1. #1

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    Hi Folks,

    I recently acquired a D'Aspiranta laminated archtop with floating JS style PU and rosewood bridge. (All original pieces).

    I was shocked to find that the guitar was much louder acoustically than I expected from a LAM, but also extremely bright (too bright) from the playing position. Placing a mic in front and using headphones I was able to find a more moderate tone but still crispy.

    The pickup however is slightly overwound and is very dark so it mellows the tone amplified, almost too much so.

    I had an extra TOM hanging around so I swapped it out and it actually mellowed the tone considerably ( I also lost some volume). I'm thinking that in attenuating the volume overall, the high frequencies suffer more because they have less energy and the lows tend to remain. But the current thinking is that TOMs brighten so I don't know what to think.

    I would like to put a wood bridge back on there, the original RW was very thin and almost knife edge in the saddles. Maybe a thicker bridge or ebony might be the answer? I have TI flatwounds on there.

    Thanks for any advice given.

    Jeff

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  3. #2

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    Like most, I tend to prefer wood bridges on acoustic instruments, so that is how I would set up your guitar.

    I remember playing a D'Aspiranta New Yorker when they were for sale at Sam Ashe and being rather impressed with the tone and playability.

  4. #3

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    Ebony tends to be brighter than rosewood.

  5. #4

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    Quote Originally Posted by davang55 View Post
    Hi Folks,

    I recently acquired a D'Aspiranta laminated archtop with floating JS style PU and rosewood bridge. (All original pieces).

    I was shocked to find that the guitar was much louder acoustically than I expected from a LAM, but also extremely bright (too bright) from the playing position. Placing a mic in front and using headphones I was able to find a more moderate tone but still crispy.

    The pickup however is slightly overwound and is very dark so it mellows the tone amplified, almost too much so.

    I had an extra TOM hanging around so I swapped it out and it actually mellowed the tone considerably ( I also lost some volume). I'm thinking that in attenuating the volume overall, the high frequencies suffer more because they have less energy and the lows tend to remain. But the current thinking is that TOMs brighten so I don't know what to think.

    I would like to put a wood bridge back on there, the original RW was very thin and almost knife edge in the saddles. Maybe a thicker bridge or ebony might be the answer? I have TI flatwounds on there.

    Thanks for any advice given.

    Jeff
    Not sure what you are getting at but you do not want the break over on the saddle where the strings pass to be wide. It should almost be a point with just a enough of a notch to hold the string in place. You can simple replace the whole bridge and saddle with another ebony one and see how that does. Not all the costly and easy to do.
    specializing in repair and setup, does your guitar play like it should?

  6. #5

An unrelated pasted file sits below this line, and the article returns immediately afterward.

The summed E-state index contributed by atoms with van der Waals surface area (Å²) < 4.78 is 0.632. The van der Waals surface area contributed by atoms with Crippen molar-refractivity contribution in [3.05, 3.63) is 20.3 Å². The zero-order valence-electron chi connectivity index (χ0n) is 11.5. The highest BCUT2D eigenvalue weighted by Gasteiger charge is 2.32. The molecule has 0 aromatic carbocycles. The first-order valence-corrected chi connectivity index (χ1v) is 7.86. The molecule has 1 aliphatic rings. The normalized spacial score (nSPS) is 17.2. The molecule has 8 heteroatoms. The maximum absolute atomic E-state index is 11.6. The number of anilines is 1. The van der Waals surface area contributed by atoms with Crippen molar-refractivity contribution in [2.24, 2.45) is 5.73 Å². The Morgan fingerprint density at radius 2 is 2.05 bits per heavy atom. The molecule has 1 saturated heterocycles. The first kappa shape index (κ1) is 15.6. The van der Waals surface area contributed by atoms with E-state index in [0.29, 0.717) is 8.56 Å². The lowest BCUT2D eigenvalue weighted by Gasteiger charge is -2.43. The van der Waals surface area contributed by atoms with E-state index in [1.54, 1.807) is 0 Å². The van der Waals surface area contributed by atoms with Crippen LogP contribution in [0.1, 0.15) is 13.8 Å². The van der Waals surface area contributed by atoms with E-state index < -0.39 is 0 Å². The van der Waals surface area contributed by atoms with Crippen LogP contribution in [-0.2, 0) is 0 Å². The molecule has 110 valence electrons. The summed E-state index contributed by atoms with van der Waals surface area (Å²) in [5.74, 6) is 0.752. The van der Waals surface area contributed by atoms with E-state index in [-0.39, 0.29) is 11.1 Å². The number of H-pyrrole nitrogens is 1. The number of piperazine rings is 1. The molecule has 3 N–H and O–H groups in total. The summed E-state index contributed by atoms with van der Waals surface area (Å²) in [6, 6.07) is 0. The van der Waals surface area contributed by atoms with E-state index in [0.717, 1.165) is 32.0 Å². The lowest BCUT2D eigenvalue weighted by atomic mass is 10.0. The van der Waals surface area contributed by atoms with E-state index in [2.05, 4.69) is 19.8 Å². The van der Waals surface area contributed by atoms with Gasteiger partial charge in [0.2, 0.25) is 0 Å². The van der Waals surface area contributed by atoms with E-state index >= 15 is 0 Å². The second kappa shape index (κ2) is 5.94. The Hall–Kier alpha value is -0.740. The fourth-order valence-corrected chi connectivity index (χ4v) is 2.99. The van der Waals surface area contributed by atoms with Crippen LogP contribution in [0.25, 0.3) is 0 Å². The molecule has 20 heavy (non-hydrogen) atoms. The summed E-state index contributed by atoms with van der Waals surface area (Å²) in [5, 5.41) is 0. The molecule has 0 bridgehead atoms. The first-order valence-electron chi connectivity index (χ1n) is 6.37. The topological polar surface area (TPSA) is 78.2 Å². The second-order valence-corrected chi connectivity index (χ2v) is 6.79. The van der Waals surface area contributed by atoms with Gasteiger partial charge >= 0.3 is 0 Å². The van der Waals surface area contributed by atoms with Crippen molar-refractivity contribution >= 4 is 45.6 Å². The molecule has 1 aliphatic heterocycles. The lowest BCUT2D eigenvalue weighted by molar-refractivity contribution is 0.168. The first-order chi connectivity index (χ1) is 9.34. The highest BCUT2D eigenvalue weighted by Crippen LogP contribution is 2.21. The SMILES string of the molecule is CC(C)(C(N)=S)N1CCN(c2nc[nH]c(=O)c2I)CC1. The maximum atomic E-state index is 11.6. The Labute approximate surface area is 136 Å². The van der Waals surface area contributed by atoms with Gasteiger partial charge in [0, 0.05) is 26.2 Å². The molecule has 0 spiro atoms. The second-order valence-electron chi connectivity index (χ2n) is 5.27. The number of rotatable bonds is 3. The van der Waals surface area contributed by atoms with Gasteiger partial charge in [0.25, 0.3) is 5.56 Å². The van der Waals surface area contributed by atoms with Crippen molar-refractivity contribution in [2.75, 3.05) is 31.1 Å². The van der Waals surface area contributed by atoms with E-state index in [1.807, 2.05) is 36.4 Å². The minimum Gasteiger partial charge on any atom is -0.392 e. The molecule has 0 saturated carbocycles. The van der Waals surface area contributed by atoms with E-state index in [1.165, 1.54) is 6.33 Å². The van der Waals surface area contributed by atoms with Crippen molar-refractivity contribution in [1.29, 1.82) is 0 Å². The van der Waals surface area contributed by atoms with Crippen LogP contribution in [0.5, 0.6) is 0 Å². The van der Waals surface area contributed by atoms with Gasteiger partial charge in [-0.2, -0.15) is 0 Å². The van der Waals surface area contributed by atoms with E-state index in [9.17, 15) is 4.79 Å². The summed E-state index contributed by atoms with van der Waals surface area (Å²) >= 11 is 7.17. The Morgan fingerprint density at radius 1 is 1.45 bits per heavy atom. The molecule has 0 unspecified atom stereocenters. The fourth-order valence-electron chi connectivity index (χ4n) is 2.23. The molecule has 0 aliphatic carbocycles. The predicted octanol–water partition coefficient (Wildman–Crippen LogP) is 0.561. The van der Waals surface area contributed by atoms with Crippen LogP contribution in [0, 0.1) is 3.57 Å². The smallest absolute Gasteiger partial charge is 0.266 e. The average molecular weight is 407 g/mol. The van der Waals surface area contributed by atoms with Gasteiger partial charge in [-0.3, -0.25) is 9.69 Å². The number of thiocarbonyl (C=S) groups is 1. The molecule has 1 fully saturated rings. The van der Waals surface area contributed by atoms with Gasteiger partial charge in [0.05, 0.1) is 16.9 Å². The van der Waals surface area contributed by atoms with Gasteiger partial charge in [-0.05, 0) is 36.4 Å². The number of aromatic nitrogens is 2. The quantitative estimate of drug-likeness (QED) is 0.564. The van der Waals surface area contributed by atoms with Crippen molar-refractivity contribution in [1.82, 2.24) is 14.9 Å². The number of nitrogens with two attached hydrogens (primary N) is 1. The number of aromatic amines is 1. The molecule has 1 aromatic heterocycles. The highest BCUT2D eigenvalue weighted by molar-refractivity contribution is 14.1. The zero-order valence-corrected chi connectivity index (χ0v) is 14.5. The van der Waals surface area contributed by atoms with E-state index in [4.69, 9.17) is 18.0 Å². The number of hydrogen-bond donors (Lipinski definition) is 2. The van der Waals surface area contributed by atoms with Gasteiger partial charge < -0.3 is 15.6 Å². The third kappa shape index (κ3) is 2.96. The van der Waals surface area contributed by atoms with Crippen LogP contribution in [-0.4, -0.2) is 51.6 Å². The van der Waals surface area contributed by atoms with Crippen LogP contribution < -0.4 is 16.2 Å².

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    Quote Originally Posted by davang55 View Post
    Hi Folks,

    I recently acquired a D'Aspiranta laminated archtop with floating JS style PU and rosewood bridge. (All original pieces).

    I was shocked to find that the guitar was much louder acoustically than I expected from a LAM, but also extremely bright (too bright) from the playing position. Placing a mic in front and using headphones I was able to find a more moderate tone but still crispy.
    I'm pretty sure the D'Aspirantas have a solid pressed top, not a laminate. bicbw
    -- Isn't it crazy that "archtop" and "luthier" are spelling errors on this forum?

  7. #6
    Quote Originally Posted by deacon Mark View Post
    Not sure what you are getting at but you do not want the break over on the saddle where the strings pass to be wide. It should almost be a point with just a enough of a notch to hold the string in place. You can simple replace the whole bridge and saddle with another ebony one and see how that does. Not all the costly and easy to do.

    That's exactly what I was getting at. Thanks for the tip.

  8. #7

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    Quote Originally Posted by Woody Sound View Post
    I'm pretty sure the D'Aspirantas have a solid pressed top, not a laminate. bicbw
    I have an Aspiranta New York, too. As everything mentioned above, it is a very loud guitar which articulates everything extremely well. In fact, without exaggeration, it is the loudest archtop I have come across --- but, then again, I have not played Strombergs, or similar big band guitars of that era, to admit!

    By the way, I am pretty sure it is a solid top (pressed, not carved, I imagine); there is a great deal of correspondance about these guitars on the net - as they were designed by a great enthusiast, and they were the first of the Peerless New Yorkers. The factory made these for a while to order (by the famous L.A. doctor who designed and based them on D'aquisto New York, then, because of the successful results, they continued to make them under their own Peerless brand - selling them rather expensively nowadays. I have compared them with my D'Aspiranta, and I am sure they are not at all anything like the quality of these early ones.

    BTW - The original pu is perfectly adequate, but with my new Kent Armstrong replacement it sounds fantastic (Johnny Smith style, again, but with my specific requirements which Aaron Armstrong helped with) - I also added a tone control.
    Best wishes,
    S.